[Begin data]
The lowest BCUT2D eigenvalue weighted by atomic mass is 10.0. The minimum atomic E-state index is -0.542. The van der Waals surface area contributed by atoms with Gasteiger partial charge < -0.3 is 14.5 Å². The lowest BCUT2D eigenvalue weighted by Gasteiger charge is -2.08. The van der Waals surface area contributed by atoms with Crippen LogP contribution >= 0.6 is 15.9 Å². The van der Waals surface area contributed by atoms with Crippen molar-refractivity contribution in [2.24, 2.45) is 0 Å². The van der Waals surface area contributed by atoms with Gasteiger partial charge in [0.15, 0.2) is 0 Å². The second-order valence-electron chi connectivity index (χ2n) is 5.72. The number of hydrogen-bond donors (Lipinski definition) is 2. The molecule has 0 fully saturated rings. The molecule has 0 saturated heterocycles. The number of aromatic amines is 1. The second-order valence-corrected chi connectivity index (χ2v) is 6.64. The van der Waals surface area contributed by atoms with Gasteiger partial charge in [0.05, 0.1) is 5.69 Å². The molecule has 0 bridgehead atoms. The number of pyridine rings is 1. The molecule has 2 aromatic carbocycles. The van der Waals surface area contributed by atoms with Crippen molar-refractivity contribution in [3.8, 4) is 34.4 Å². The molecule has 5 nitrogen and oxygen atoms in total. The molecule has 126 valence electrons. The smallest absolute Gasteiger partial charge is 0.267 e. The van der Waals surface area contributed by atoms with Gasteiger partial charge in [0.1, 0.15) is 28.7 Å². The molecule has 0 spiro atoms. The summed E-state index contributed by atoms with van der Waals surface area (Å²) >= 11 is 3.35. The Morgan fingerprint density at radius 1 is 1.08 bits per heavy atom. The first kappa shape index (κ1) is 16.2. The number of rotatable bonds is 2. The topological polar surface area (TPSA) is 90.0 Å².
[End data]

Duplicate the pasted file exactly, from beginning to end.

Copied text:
The lowest BCUT2D eigenvalue weighted by atomic mass is 10.0. The minimum atomic E-state index is -0.542. The van der Waals surface area contributed by atoms with Gasteiger partial charge < -0.3 is 14.5 Å². The lowest BCUT2D eigenvalue weighted by Gasteiger charge is -2.08. The van der Waals surface area contributed by atoms with Crippen LogP contribution >= 0.6 is 15.9 Å². The van der Waals surface area contributed by atoms with Crippen molar-refractivity contribution in [2.24, 2.45) is 0 Å². The van der Waals surface area contributed by atoms with Gasteiger partial charge in [0.15, 0.2) is 0 Å². The second-order valence-electron chi connectivity index (χ2n) is 5.72. The number of hydrogen-bond donors (Lipinski definition) is 2. The molecule has 0 fully saturated rings. The molecule has 0 saturated heterocycles. The number of aromatic amines is 1. The second-order valence-corrected chi connectivity index (χ2v) is 6.64. The van der Waals surface area contributed by atoms with Gasteiger partial charge in [0.05, 0.1) is 5.69 Å². The molecule has 0 bridgehead atoms. The number of pyridine rings is 1. The molecule has 2 aromatic carbocycles. The van der Waals surface area contributed by atoms with Crippen molar-refractivity contribution in [3.8, 4) is 34.4 Å². The molecule has 5 nitrogen and oxygen atoms in total. The molecule has 126 valence electrons. The smallest absolute Gasteiger partial charge is 0.267 e. The van der Waals surface area contributed by atoms with Gasteiger partial charge in [0.1, 0.15) is 28.7 Å². The molecule has 0 spiro atoms. The summed E-state index contributed by atoms with van der Waals surface area (Å²) >= 11 is 3.35. The Morgan fingerprint density at radius 1 is 1.08 bits per heavy atom. The first kappa shape index (κ1) is 16.2. The number of rotatable bonds is 2. The topological polar surface area (TPSA) is 90.0 Å².